In Amish Country, there are lots of opportunities to document the Amish culture. But, it is important to note that there simply aren't many opportunities to document the Amish themselves. In fact, if you try to photograph the Amish, you may end up in hot water — not necessarily legally, but with the people that you are photographing. You see, one of the primary Amish tenets is that they are about community, not individuality. As such, they tend to view photographs as a bad thing. They will not often display photographs in their homes and they absolutely do not own pictures of themselves because that brings attention to the individual self, which they view as a bad thing. Some members of the Amish community are entirely against graven images in all forms — photos, paintings and everything else.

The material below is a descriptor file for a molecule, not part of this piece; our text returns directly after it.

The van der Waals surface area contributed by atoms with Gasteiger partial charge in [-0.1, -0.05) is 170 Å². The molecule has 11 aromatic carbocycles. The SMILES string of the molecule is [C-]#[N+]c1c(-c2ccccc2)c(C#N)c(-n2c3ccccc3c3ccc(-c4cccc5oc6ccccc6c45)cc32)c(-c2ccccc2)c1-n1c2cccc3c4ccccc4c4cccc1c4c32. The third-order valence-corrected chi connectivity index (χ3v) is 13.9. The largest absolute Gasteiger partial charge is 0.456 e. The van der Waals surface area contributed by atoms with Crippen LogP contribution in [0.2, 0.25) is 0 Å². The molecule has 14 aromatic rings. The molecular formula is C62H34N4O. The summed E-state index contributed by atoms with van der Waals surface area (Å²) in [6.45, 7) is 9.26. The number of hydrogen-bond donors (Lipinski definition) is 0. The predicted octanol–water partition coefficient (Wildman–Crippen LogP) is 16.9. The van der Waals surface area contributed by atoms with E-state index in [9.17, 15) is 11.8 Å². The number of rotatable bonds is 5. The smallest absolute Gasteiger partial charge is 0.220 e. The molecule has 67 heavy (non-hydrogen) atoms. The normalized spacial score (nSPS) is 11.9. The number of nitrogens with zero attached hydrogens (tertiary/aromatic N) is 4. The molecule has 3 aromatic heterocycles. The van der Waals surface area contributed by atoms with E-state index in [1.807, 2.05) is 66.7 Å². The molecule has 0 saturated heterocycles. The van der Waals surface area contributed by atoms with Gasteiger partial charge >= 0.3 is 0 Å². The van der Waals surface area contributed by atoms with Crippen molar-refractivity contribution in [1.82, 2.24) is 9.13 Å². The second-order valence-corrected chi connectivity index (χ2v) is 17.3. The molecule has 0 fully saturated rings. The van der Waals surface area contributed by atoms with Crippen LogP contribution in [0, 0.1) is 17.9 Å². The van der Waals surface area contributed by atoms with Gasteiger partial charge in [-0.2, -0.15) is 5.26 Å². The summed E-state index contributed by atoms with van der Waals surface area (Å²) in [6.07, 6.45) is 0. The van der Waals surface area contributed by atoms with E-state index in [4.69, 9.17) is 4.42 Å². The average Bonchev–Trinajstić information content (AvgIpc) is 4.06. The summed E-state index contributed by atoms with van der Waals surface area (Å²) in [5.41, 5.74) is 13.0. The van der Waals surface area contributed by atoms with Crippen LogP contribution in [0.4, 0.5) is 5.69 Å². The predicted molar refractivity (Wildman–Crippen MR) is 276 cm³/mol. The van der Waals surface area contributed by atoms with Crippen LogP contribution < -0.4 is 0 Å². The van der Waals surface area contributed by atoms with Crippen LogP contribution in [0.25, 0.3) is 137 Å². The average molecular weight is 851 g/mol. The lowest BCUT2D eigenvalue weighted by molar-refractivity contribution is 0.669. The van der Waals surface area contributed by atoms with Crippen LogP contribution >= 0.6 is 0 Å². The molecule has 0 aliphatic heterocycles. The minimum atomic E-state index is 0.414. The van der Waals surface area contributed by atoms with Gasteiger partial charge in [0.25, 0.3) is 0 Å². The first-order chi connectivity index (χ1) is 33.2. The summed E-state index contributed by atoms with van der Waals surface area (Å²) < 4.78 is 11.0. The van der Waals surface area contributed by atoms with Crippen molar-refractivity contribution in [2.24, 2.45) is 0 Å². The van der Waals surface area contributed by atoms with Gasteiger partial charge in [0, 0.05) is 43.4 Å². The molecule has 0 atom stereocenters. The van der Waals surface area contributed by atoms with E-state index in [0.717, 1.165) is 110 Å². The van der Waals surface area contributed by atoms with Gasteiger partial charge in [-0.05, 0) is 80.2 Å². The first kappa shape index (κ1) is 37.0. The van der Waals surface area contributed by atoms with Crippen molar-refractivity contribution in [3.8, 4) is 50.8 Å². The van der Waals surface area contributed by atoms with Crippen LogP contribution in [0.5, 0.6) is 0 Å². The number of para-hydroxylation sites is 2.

Because of these beliefs, you'll run into Amish with wildly differing views on whether or not it is OK for a photographer to take pictures. In some Amish communities, you may find a rare person that will allow you to take a photograph of him or her. Other times, however, the Amish will ask that you obscure their faces, only taking photos from the back, or with the face otherwise hidden. Still other Amish will flatly refuse to let you take a photo. They may not say anything if you do it without permission in a public place, but they certainly will feel bad about it. Finally, you’ll find some a few who will ask to destroy your roll of film or delete the images on your memory card if they catch you taking photos of them.